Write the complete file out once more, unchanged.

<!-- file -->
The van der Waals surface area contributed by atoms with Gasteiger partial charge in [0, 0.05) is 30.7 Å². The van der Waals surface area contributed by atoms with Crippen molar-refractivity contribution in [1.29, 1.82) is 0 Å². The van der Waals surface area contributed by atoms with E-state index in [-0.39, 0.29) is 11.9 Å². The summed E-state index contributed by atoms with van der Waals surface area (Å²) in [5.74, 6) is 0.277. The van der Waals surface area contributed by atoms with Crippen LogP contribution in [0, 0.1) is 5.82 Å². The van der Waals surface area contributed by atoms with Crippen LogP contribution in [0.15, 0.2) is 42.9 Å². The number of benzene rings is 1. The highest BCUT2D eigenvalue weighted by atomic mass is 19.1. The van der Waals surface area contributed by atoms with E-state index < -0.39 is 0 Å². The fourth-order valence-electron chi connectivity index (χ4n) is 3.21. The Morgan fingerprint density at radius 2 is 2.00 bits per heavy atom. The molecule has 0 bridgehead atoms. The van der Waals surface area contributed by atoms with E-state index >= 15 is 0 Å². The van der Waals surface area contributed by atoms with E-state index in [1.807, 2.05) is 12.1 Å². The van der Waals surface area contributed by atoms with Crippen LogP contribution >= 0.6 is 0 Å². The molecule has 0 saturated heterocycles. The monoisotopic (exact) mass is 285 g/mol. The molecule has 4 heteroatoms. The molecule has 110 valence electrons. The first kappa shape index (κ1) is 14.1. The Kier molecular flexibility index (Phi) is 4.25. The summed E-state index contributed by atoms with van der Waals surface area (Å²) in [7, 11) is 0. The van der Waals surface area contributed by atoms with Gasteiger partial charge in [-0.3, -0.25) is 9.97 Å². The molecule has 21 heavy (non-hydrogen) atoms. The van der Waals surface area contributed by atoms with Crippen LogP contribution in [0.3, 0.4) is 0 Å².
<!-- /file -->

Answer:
The van der Waals surface area contributed by atoms with Gasteiger partial charge in [0, 0.05) is 30.7 Å². The van der Waals surface area contributed by atoms with Crippen molar-refractivity contribution in [1.29, 1.82) is 0 Å². The van der Waals surface area contributed by atoms with E-state index in [-0.39, 0.29) is 11.9 Å². The summed E-state index contributed by atoms with van der Waals surface area (Å²) in [5.74, 6) is 0.277. The van der Waals surface area contributed by atoms with Crippen LogP contribution in [0, 0.1) is 5.82 Å². The van der Waals surface area contributed by atoms with Crippen LogP contribution in [0.15, 0.2) is 42.9 Å². The number of benzene rings is 1. The highest BCUT2D eigenvalue weighted by atomic mass is 19.1. The van der Waals surface area contributed by atoms with E-state index < -0.39 is 0 Å². The fourth-order valence-electron chi connectivity index (χ4n) is 3.21. The Morgan fingerprint density at radius 2 is 2.00 bits per heavy atom. The molecule has 0 bridgehead atoms. The van der Waals surface area contributed by atoms with E-state index >= 15 is 0 Å². The van der Waals surface area contributed by atoms with E-state index in [1.807, 2.05) is 12.1 Å². The van der Waals surface area contributed by atoms with Crippen LogP contribution >= 0.6 is 0 Å². The molecule has 0 saturated heterocycles. The monoisotopic (exact) mass is 285 g/mol. The molecule has 4 heteroatoms. The molecule has 110 valence electrons. The first kappa shape index (κ1) is 14.1. The Kier molecular flexibility index (Phi) is 4.25. The summed E-state index contributed by atoms with van der Waals surface area (Å²) in [7, 11) is 0. The van der Waals surface area contributed by atoms with Gasteiger partial charge in [-0.3, -0.25) is 9.97 Å². The molecule has 21 heavy (non-hydrogen) atoms. The van der Waals surface area contributed by atoms with Crippen LogP contribution in [0.3, 0.4) is 0 Å².